Grow your own is a big theme of BBC Gardeners’ World Live and ahead of the show I talked to Matt Biggs about how lack of space needn’t be problem.
It’s easy to assume that to grow vegetables you need space – an allotment or a back garden turned over to spuds and carrots. That’s difficult with gardens getting ever smaller and waiting lists for allotments while those living in flats may have only a balcony. The answer, believes Matt Biggs, is growing vegetables in containers.
“We’re trying to encourage everyone to grow vegetables and this can be done irrespective of the amount of space you’ve got,” he says.
“Just because you have a small back garden you’re not excluded. Come on in and join the fun.”
Matt, one of the regulars on Radio 4’s Gardeners’ Question Time, will be exploring how to do it and what to grow in daily talks on the VegTrug Grow Your Own Stage at BBC Gardeners’ World Live.
It’s important not to think you can become self-sufficient in veg, he tells me, but to choose things that are family favourites, are difficult to find in the shops, or that simply taste better when they are freshly picked.
“Grow your favourite vegetables rather than the things you think you ought to grow,” he advises.
Fast maturing or what he calls “high value” crops are better than things that are cheap to buy or that will occupy the container for months – main crop potatoes and parsnips are just two examples of crops to avoid.
Keeping a note of what you’ve grown and what worked will enable you to build up your own list of what works well in your garden.
Among his top tips are carrots, beetroot – “pick them when they are the size of golf balls” – and lettuce, particularly ‘cut-and-come-again’. Sweetcorn would be another ideal crop as it begins to lose sweetness as soon as it’s picked.
Other suggestions for vegetables in containers include mangetout, peas, runner beans, endive and chard, while Matt says strawberries are ideal for hanging baskets where they are out of reach of slugs.
It also makes sense to choose mini veg varieties or those that have been bred for small spaces, such as broad bean ‘The Sutton’. Look out also for those with disease resistance.
If you can’t get mini veg seed, just pick before the crops reach full maturity and sow again.
“If you harvest when they’re small, you get better quality, they’re more tender and tasty.”
The key to success when it comes to vegetables in containers is not to sow the whole packet at once but to keep repeating every few weeks.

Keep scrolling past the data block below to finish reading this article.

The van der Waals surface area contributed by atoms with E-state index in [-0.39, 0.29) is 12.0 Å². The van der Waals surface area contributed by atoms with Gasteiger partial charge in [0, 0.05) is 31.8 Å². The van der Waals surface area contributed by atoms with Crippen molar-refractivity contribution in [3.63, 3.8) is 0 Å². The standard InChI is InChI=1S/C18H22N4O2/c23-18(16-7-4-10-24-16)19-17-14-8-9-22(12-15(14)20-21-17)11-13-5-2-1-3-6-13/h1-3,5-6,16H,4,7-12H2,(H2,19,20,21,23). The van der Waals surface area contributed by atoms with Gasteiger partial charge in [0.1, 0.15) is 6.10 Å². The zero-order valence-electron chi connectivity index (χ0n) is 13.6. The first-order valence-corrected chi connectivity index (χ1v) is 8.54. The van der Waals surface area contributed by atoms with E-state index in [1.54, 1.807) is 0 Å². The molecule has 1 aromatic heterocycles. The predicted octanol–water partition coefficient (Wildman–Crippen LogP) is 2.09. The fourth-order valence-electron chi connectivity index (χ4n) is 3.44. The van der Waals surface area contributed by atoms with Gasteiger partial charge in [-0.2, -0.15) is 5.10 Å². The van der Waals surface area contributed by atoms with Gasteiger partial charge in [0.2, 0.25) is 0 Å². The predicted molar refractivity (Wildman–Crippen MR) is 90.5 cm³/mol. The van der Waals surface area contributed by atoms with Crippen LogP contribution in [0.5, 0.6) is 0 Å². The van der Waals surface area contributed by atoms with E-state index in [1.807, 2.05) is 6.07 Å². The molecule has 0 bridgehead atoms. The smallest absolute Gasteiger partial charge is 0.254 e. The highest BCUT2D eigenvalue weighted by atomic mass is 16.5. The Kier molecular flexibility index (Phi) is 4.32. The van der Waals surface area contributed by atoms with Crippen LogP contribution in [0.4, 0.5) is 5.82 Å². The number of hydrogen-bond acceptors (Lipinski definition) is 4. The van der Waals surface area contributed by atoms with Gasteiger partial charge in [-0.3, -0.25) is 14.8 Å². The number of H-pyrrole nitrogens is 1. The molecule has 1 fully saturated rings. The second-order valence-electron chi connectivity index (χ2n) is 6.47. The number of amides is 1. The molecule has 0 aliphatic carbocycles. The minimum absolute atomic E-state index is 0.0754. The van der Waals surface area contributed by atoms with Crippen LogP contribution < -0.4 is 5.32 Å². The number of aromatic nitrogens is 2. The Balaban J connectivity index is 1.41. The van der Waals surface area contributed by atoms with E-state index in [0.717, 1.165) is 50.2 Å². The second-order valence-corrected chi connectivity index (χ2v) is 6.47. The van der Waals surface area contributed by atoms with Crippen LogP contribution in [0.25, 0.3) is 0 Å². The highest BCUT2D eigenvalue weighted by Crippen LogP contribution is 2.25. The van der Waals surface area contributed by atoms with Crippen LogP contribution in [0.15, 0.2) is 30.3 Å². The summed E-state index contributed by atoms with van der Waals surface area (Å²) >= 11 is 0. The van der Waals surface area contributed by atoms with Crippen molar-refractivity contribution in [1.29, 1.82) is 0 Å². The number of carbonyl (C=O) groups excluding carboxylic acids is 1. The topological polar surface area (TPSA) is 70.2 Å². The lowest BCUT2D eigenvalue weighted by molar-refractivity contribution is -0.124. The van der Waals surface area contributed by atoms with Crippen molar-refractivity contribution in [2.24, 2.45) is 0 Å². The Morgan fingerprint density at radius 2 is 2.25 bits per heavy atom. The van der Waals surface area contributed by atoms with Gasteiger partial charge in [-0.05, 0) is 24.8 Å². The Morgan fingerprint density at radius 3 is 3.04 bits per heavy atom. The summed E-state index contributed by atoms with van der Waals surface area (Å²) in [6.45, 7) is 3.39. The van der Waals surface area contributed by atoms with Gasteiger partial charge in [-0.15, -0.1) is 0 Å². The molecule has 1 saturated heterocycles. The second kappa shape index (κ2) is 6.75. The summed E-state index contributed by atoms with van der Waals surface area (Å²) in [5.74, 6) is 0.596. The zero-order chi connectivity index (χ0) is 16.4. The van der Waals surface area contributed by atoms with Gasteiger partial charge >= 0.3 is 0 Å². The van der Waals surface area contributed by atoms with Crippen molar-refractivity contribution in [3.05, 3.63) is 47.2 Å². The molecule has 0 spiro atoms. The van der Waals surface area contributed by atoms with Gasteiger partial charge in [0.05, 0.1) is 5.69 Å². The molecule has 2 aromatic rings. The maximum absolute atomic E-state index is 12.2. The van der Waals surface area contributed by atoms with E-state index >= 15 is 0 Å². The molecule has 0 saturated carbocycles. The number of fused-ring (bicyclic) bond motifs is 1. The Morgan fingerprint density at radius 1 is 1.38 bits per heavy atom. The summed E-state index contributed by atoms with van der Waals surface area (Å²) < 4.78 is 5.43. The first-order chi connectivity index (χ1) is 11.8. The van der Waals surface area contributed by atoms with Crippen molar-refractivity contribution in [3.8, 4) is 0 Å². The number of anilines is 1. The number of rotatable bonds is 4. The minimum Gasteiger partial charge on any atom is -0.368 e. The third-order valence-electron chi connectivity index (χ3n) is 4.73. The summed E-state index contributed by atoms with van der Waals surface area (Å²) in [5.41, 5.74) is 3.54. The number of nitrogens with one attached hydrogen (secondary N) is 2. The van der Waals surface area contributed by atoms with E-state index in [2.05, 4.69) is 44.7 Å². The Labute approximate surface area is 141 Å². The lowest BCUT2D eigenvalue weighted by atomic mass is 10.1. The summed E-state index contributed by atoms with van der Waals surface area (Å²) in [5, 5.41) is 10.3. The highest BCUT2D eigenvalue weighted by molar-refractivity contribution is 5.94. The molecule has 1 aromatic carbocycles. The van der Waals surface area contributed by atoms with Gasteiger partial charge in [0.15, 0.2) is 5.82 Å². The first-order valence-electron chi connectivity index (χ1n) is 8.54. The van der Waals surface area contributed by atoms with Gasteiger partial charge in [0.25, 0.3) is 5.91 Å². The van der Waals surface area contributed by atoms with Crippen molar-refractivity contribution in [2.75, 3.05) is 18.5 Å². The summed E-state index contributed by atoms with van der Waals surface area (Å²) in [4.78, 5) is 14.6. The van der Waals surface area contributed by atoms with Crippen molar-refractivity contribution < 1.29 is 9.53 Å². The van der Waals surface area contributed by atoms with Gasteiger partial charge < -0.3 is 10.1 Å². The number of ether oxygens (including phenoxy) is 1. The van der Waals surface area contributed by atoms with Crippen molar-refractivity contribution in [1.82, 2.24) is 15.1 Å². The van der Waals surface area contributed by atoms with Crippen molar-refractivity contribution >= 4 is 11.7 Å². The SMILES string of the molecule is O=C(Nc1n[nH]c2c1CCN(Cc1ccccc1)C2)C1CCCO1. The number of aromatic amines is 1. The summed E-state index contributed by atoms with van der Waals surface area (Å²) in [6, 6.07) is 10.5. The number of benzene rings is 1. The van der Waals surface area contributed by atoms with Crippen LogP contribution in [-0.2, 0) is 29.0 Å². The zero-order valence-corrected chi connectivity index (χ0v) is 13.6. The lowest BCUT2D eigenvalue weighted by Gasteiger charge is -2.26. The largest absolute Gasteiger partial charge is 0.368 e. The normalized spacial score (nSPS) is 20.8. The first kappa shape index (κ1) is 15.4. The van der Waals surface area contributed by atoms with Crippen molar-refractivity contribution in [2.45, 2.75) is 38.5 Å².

“People do forget to succession sow and to sow a little and often,” says Matt.
When it comes to containers, anything goes as long as it has good drainage and is as big as space will allow. Try recycling old wooden boxes – line them first with polythene to prevent water loss – or hunt out some of the many colourful plastic containers on sale.
“I would avoid metal because it will heat up in the sunshine and will scorch fibrous roots and dry out the compost but apart from that you can just use your imagination and make it fun.”
Matt advised filling your containers with compost designed for vegetables, or making your own by mixing organic matter, such as homemade compost, with a John Innes soil-based compost to give it more substance.
Once planted, choose a sunny spot and check plants daily for pests, diseases and water – an irrigation system saves time and water. Then, just keep harvesting and sowing.
“Don’t be frightened to do it,” he says. “The lovely thing about gardening is it’s not failure it’s gaining experience. Always be prepared to have a go, learn from what happens and enjoy it.”
• BBC Gardeners’ World Live 2017 is at the NEC Birmingham from June 15-18. There will be talks, growing advice, nursery exhibits and free entry to the neighbouring BBC Good Food Show. For more details, see the website.
I have six pairs of tickets to BBC Gardeners’ World Live to give away, valid for any day except Saturday June 17. See my Facebook page, Twitter or Instagram feeds for more details and to enter. (Click on the links at the top of the site.)